Super Blood Wolf Moon Eclipse

The above shot is from about 9:15 AM,  in Seattle, Washington. The occurrence is slightly after the totality of this night’s Super Blood Wolf Moon eclipse, a rare occurrence with the combination of the following things…

A “Supermoon,” which happens at its closest point to Earth during its elliptical orbit. This appears to be slightly bigger and brighter in the sky than a “normal” full moon, best shown in the early rise and set.

The “Blood Moon,” which is the red color from the wavelength of light from the Earth’s atmosphere putting just enough sunlight onto the mostly dark lunar surface.

The “Wolf Moon,” which a traditional name from early North American history (likely given by native tribes, and carried on by the colonists, I think) was given to this first full moon of this midwinter time, as wolves would howl loudly for this night.

All that came together on this one special night, for which will not occur again in this combination for another 18 years.  This phenomenon was worth viewing on this chilly night and lucky for the clouds from past nights not interrupting.

– Orion T

Freedom to be yourself…

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“You have the freedom to be yourself, your true self, here and now, and nothing can stand in your way” ― Richard Bach, Jonathan Livingston Seagull

The pic above is a moment here at Granville Island in Vancouver, Canada.

– Orion T

 

The Destructive and Constructive Work of Beavers

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A beaver is a hard-working, very intelligent mammal engineer.

When beavers work, they produce noticeable results. There is a grand notice on the materials they use, mainly wood from trees. The environment used, is forever changed.

The above picture is from my group hike on Bowen Island in Vancouver, Canada. This is one forest section well-stripped by beavers, using their powerful front-teeth (unsure of how many beavers, but do work in small numbers). Much of that wood is used to create a lodge; a dome-like house made from sticks, grasses and moss-plastered with mud. One lodge is sufficient for a whole family of beavers, to live comfortably and produce/raise their offspring. Such lodges are built slightly above water level along river and pond banks, like the one seen here.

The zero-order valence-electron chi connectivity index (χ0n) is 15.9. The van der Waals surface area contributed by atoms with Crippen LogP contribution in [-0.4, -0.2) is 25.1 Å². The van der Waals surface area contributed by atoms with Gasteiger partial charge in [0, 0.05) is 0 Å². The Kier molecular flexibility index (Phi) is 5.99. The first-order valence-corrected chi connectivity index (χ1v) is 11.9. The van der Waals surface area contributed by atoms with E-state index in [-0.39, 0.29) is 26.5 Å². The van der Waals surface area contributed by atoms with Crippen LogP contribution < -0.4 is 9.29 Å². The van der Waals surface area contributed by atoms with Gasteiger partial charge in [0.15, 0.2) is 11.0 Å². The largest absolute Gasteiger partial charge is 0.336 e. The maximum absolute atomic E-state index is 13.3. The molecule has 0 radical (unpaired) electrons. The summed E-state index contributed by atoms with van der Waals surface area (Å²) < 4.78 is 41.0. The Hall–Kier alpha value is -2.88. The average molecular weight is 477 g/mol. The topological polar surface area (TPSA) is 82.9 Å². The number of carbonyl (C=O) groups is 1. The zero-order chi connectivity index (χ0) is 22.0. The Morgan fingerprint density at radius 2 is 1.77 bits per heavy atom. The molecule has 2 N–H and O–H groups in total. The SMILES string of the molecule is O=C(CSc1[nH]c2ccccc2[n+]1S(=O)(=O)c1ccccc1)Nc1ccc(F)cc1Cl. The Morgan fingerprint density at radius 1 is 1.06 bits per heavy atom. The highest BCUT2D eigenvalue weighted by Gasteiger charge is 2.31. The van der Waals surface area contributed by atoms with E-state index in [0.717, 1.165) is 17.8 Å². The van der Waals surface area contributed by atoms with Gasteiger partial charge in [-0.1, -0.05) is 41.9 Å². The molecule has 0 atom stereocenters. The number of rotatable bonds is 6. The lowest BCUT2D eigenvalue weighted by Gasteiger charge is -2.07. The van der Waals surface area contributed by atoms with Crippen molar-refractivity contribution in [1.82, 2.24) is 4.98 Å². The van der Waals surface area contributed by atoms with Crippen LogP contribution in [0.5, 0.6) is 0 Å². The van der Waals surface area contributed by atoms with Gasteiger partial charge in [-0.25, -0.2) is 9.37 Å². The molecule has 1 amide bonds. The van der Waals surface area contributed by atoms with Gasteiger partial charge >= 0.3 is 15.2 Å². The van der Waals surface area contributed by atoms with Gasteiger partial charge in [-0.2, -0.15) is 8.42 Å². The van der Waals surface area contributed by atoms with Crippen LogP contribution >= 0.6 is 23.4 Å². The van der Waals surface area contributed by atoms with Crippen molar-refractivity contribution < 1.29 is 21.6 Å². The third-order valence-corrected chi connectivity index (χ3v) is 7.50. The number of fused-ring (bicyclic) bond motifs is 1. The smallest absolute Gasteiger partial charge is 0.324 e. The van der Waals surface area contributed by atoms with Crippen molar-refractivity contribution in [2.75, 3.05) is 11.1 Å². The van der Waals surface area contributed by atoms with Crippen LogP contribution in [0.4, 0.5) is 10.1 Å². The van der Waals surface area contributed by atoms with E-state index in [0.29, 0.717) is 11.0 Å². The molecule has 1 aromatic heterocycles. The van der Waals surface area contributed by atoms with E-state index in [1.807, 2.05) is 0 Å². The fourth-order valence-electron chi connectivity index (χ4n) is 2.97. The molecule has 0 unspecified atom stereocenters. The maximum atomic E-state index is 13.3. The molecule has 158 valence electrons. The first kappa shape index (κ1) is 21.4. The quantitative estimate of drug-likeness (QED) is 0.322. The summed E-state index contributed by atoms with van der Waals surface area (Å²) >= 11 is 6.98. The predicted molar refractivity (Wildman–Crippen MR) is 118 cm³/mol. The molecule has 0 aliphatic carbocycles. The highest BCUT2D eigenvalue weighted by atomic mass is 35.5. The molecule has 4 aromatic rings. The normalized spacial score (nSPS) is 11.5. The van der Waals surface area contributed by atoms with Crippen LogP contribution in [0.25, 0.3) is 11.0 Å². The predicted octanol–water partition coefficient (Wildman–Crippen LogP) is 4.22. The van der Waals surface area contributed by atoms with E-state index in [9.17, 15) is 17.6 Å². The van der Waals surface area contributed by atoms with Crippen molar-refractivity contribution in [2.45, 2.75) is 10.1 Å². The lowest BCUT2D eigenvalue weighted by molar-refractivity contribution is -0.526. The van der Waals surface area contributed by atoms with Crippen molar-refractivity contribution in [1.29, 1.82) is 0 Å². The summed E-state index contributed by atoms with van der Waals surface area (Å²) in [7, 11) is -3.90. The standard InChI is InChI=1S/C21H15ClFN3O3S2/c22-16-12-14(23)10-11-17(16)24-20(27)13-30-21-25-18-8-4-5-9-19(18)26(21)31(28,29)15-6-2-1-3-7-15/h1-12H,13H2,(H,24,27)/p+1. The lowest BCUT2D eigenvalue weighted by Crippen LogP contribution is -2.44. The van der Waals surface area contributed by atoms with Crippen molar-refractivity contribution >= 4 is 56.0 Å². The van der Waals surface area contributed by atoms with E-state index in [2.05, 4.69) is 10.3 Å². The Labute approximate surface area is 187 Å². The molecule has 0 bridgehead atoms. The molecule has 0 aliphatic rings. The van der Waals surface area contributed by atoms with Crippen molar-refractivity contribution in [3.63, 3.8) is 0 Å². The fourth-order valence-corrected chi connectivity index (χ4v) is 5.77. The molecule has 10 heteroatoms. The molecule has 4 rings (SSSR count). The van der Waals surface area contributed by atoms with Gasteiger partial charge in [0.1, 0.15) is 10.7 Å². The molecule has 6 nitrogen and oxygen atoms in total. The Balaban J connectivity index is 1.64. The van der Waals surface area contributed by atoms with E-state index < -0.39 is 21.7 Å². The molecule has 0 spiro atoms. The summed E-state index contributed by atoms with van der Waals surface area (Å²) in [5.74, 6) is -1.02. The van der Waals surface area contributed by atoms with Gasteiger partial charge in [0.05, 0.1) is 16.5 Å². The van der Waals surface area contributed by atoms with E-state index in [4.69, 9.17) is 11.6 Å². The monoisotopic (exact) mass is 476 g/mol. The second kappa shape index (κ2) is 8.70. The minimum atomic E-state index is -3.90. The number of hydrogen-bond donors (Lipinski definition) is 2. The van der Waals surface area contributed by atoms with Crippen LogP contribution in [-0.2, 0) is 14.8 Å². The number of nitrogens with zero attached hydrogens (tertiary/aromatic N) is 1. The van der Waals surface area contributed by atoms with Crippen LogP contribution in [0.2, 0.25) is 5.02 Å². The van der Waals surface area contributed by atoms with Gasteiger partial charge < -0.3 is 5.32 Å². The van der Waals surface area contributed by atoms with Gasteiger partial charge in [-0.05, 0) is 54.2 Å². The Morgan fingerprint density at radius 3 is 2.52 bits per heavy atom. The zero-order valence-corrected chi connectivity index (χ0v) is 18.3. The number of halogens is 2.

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Beavers also use that wood to build dams, to better manage and trap water to create large ponds. Beavers also feed off the trees for food, eating the leaves, roots, and bark. They also digest some surrounding aquatic plants. Nothing seems wasted in a beavers world.

I did a little research and reading on the conflict between the tree-raiding troublemakers and the human settlers of Bowen Island. The dam work of beavers has in the past, disrupted homes and yards of private areas, with flooding. The early actions by locals were to trap and kill the little critters. But in the last decade, a more humane solution popularized, to build special fences to prevent the beaver-building of dams in needed areas for water to flow.

That protection, and other solutions to help the island’s natural habitat creatures have been put forth by the Association for the Protection of Fur-Bearing Animals, or Fur-Bearers. For more on beaver fences and the volunteer work of the Fur-Bearers, visit thefurbearers.com.

Meanwhile, here is a fascinating BBC video on the hard work and rewarding results of those busy beavers.

 

– Orion T

Natures’ Complexity

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“Complexity is the property of a real-world system that is manifest in the inability of any one formalism being adequate to capture all its properties. It requires that we find distinctly different ways of interacting with systems. … Therefore complex systems are not fragmentable”

– D. C. Mikulecky, Professor of Physiology at the Medical College of Virginia Commonwealth University, THE COMPLEXITY OF NATURE

The picture above is from an awesome little hike on Bowen Island, in Vancouver, Canada. Bowen Island is a peaceful area of tranquility, roughly an hour away from the big metro area, by road then ferry.  Deep within, is a complex ecosystem to observe and study. I will share more on this and other notes of the trip soon.

– Orion T

Lively Olives at the Granville Public Market

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Currently, I am not a fan of olives. I dislike the taste of them, especially on salads….too oily and weird tasting. But, I will accept them on pizzas in small amounts and thinly sliced, on the vegetarian combo style looking tempting enough sometimes.

I do find olives as oddly satisfying to just stare at. I am not sure exactly why, but I think the answer lies in the composition it’s shape, texture, and hollowness. I can further stare at an olive and appreciate it’s beauty and usefulness in flavor, oil, and other odd uses.